Yama is a lot like Shaolin, very line-based, but it almost looks like Shaolin and Yoga combined. You go a bit deeper in poses, and do more twisting. It really stretches your waist and hips and knees. It’s something I like a lot, and I feel that it’s really helped me as I get older.
I’ve also discovered the importance of a martial arts system. With UFC and MMA, everyone’s cherry-picking all the best things from different martial arts, so there’s no system any more. They train really hard, and by 40 their bodies are really damaged. The importance of a Kung Fu system like Shaolin or Taiji or Qigong is that you do the hard stuff when you’re younger, and then you do the softer stuff when you’re older. That way you experience the whole gamut of experiences and training to keep you interested and also keep you active and able to do things across your lifespan.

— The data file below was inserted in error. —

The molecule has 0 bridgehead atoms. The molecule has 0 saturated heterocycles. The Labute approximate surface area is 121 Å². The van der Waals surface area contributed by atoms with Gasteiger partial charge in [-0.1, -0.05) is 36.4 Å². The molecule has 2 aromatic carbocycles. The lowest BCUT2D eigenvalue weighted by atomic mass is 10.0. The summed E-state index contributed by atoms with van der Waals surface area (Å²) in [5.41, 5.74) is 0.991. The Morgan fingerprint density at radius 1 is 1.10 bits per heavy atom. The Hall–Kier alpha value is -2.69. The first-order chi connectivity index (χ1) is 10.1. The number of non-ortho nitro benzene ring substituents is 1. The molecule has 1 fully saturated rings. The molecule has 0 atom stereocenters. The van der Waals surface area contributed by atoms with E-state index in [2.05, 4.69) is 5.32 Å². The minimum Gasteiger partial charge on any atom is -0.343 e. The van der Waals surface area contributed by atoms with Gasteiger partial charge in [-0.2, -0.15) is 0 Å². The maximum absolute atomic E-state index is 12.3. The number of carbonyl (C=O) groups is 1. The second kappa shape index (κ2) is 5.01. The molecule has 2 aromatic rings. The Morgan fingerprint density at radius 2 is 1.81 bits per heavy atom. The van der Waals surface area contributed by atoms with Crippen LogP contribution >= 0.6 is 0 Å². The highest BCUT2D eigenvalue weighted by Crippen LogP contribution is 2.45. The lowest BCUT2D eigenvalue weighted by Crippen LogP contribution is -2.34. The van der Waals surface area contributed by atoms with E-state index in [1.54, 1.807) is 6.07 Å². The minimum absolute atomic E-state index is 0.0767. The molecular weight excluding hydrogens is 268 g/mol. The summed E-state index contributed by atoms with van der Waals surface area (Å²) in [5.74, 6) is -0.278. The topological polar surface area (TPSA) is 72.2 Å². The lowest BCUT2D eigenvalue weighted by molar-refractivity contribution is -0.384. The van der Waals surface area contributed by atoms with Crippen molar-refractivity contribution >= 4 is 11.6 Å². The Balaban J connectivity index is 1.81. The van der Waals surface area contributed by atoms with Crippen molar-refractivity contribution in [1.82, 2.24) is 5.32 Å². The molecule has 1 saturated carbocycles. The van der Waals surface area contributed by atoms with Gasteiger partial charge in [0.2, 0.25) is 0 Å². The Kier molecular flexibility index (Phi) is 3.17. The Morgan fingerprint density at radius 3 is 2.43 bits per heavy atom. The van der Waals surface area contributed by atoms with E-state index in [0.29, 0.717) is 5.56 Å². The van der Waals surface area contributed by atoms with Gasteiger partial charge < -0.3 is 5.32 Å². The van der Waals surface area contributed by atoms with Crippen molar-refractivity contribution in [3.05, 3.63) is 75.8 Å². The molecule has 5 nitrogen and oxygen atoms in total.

My first Kung Fu master, YC Chang, just died last year. He was 98, and he could still touch his toe to his chin. So I’ve re-examined the system I came from, and I’m starting to go back to it. In my youth, I did what a lot of MMA guys are doing; I studied Muay Thai and boxing, and others, to get the best from each, but it degrades your body to do nothing but the most intensive things.
If you put racing fuel in a car and run it flat-out all the time, you’re going to destroy the engine pretty quickly. So for me, it’s a matter of finding the right ways to train without hurting myself. Especially for this show, because I fight a lot. This past season I did, I think 20 fight scenes. In a movie, you’re in, at most, 3-4 fights over a 4 to 6-month period. I did those 20 fights in 5 months.
The next season is going to be 16 episodes, so it’ll be even more! You’ve got to be smart about how you use your body. I train smart, and I give it my all when we’re filming the show. I train hard, but I don’t do crazy stuff like I did before. I don’t try to jump as high as possible; I don’t do flips, or back flips, or anything like that. I just try to maintain good, fluid body movement.